Many thankings to our guest contributor today – Bindu Borle – who’s sent us yummy recipes and delightful stories earlier – thank you, Bindu!
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We had moved from our cozy and comfortable home in Hyderabad, to Dubai in 2007. It was a surprise, rather a shock, to move, as we were really nervous, and were full of apprehension at the prospect of moving to a totally new, foreign land.
Though we had been moving around in India from place to place like nomads, this was a totally new shift. It was exciting yet scary – we didn’t have much of an idea about the place except from what we had seen in the movies, read in the papers and been told by people who’d visited this place. The initial year was really uncomfortable for sure, but as we spent more time here, we got to learn more about the fascinating composite and cosmopolitan culture that this city has.
For the first time had we seen such a place where the expatriates from EVERY corner of the globe drastically outnumber the local Emirati population; where the expatriates make up ~85% of the population! This gives Dubai a very cosmopolitan feel, and it seems that the whole world has come in this small city, no bigger than one of our small towns, back in India.
I am a vegetarian and though I love to try different cuisines, am always a bit apprehensive about what goes in there. I decide to eat the food based on its appearance and smell. My son laughs at me and always asks me, “Why do you behave like a sniffer dog?” My answer to him is usually this, “I can’t take a chance with my food, it has to reach my set parameters!”
Once here, we let our taste buds explore the big, big world of various cuisines. As we started to travel more from here (Dubai being the biggest airlines hub and connected to each and every part of the globe!), there was a desperate need for me to know more about vegetarian food available in the city where we were/are going to.
Interestingly, our family of four could never reach a consensus on where to go! My husband and my son love to eat non-vegetarian and would recommend really different places where there are less vegetarian choices, or of totally different cuisines. On the other hand, my daughter is a pakka desi and doesn’t like to experiment with her food. For her daal-chawal and paneer is the manna!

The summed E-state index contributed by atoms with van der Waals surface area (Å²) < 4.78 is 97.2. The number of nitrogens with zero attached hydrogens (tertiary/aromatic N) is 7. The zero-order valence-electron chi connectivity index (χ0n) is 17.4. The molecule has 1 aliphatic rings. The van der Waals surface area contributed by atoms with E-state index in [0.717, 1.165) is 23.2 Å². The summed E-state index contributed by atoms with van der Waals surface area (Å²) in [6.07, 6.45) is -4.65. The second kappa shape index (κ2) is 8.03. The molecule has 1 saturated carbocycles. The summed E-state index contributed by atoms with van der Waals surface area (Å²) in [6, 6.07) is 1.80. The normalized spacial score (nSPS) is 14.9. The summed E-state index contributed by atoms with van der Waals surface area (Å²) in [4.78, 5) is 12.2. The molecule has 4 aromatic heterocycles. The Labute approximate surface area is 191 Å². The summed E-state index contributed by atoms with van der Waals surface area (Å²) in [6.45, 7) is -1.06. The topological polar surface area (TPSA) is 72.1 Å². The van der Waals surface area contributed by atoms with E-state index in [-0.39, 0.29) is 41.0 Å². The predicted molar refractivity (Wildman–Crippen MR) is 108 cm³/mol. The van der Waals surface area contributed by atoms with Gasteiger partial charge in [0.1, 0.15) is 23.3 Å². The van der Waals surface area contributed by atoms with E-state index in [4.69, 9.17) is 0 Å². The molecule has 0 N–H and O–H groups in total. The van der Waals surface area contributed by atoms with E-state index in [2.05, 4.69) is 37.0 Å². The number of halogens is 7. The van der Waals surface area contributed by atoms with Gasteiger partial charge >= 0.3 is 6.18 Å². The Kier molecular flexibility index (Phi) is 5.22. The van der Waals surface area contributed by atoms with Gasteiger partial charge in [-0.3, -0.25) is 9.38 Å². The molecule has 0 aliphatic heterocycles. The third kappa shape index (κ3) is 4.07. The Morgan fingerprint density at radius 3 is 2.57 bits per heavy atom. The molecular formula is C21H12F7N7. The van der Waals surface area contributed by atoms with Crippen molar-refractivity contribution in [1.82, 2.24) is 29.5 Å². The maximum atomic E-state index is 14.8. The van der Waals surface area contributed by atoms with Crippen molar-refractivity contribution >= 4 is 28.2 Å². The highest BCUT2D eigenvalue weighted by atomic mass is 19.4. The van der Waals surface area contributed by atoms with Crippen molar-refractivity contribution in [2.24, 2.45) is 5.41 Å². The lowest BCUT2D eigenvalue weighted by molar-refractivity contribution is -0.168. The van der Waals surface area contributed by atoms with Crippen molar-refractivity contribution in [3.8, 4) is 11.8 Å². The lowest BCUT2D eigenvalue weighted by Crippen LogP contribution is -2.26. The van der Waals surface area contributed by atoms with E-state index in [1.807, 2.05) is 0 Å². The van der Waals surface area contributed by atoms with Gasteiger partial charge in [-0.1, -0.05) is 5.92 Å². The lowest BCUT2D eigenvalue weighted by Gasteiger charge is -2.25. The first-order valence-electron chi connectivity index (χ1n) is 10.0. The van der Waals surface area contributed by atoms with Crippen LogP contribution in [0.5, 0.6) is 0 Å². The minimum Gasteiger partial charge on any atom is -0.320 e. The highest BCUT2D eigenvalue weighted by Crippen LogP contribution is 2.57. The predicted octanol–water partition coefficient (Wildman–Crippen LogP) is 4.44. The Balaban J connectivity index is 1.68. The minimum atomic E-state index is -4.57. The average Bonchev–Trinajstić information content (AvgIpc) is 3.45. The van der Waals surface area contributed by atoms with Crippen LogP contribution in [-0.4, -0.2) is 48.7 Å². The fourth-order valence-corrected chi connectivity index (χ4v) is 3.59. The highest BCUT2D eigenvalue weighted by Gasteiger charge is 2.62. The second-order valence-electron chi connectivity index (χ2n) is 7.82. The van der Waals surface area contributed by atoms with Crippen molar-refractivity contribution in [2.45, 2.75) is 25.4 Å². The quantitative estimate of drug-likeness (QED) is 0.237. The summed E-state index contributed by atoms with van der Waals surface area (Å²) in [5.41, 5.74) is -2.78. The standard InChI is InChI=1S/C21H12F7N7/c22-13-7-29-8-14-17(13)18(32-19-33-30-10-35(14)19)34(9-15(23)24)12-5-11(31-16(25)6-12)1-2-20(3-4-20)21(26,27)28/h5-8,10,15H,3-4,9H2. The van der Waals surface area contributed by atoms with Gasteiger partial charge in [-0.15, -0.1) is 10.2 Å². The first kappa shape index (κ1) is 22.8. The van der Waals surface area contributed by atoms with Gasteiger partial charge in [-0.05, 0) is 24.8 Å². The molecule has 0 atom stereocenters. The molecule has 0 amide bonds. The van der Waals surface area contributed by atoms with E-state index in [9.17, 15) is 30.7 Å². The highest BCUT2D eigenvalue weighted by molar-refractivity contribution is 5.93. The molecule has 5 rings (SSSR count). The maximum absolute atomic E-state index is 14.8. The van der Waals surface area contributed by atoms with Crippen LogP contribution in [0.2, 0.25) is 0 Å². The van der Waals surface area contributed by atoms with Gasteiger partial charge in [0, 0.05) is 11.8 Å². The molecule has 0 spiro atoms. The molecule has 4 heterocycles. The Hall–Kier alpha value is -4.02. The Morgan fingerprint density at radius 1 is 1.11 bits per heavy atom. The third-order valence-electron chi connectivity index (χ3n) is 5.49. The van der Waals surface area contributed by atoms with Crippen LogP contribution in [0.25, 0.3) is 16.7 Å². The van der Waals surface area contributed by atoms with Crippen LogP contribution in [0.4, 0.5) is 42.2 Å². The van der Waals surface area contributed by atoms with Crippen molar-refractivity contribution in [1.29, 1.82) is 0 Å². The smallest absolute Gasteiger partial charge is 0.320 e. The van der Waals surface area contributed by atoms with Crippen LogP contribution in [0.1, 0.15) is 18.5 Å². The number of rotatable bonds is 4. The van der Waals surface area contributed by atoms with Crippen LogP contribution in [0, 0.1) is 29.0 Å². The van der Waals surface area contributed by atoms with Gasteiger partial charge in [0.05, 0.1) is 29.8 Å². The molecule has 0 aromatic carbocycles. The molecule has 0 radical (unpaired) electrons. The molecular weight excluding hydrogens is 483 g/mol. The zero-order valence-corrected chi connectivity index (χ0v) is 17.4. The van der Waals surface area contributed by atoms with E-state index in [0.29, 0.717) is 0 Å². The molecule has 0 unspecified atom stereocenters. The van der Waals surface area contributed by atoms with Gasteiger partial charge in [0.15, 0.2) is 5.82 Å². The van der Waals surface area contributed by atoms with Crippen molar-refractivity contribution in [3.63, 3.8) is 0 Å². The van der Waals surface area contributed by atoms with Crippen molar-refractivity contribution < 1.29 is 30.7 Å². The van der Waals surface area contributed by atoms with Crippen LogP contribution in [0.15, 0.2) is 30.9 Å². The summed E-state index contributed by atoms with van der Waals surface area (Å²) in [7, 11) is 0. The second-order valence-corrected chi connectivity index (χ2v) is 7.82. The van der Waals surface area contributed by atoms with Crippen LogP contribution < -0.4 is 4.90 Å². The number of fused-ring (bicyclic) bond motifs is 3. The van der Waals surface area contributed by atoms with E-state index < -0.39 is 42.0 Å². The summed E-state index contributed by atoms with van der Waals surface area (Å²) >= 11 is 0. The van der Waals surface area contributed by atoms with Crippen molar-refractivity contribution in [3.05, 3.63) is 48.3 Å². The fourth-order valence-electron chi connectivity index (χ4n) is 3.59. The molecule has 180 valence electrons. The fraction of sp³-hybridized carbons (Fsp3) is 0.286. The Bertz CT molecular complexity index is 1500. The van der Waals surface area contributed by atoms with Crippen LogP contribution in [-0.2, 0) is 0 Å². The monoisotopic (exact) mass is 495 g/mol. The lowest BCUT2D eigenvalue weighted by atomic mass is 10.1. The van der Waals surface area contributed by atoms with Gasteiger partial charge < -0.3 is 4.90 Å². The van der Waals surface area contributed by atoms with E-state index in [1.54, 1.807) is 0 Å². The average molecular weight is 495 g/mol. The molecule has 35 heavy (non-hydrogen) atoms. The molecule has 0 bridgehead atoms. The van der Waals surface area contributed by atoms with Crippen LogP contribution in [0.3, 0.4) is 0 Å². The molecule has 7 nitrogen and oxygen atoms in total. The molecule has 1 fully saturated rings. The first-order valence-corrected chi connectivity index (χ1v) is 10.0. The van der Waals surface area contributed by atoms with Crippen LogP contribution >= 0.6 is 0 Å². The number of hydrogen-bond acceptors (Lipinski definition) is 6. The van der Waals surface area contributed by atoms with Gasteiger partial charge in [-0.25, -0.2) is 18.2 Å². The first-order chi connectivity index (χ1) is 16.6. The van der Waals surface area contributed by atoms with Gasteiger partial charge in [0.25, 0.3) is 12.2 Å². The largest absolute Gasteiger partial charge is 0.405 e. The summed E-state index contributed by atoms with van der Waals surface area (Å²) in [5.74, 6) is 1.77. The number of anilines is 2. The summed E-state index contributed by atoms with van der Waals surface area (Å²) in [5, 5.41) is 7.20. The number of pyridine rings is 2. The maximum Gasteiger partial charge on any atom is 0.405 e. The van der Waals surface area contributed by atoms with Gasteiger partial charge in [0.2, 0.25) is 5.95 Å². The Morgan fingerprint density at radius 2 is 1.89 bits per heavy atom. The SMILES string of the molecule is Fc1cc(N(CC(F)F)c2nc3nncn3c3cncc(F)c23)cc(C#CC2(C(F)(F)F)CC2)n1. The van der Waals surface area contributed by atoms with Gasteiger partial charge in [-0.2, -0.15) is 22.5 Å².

I usually get horribly stuck between these choices, and a typical conversation on a Thursday night, when we are about to go out to eat, is like this:
Amay: “Let’s eat Korean today. We always eat Indian food…!”
Ananya: “I hate Korean (without even having to taste it) I want to eat jeera rice and daal-makhani!’
Amay: “But this is what we eat at home also. Why can’t you try something different?”
Ananya (sulking): “You and papa will get more choices, what about mummy and me?” I don’t want to go!
This would be accompanied by rain of tears, thunderstorm of more arguments, followed by a reluctant settlement of going to an Italian restaurant (Ananya’s second favorite after Indian food).
Talk about giving options in an open forum!
Change of gears and coming back to my lane, where I was talking about trying different cuisines.
Khubz is a Levantine pita bread which is commonly eaten here. It is an integral part of the Middle Eastern cuisine. I got an opportunity to taste lovely vegetarian starters made from this bread.
One of the yummiest and easiest is to make pita pockets. This can be made in no time and is a great starter as well.
I like to use feta cheese for it and since I am a vegetarian, I look for one without animal rennet.
There is no sacrosanct stuff to make this; you can be creative and think of as many options as you can. The one I make is not only my favorite but loved by the family too.
PITA POCKETS (Serves 4)
4-6 pita rounds
1 red bell pepper
1 green bell pepper
1 yellow bell pepper
I orange bell pepper
One medium sized onion
Freshly chopped coriander
2-3 green chillies
1/2 tsp black pepper powder (Optional)
Cut the pita bread into halves and keep them aside.
Finely chop all the vegetables, along with coriander and green chillies.
In a big mixing bowl, combine all the finely chopped vegetables and spice. Add the crumbled feta cheese. Mix it well to ensure even distribution of the ingredients.
Heat pita bread in oven or on skillet/tawa (optional). I prefer it untoasted.
Cut pita rounds in half and stuff each half with veggie/feta mixture. While cutting and stuffing, be careful as not to break the pita bread.
The pita pockets are ready to be served with or without dips.
Surprisingly, my fussy daughter loves these pockets and happily takes them to school to share with her friends.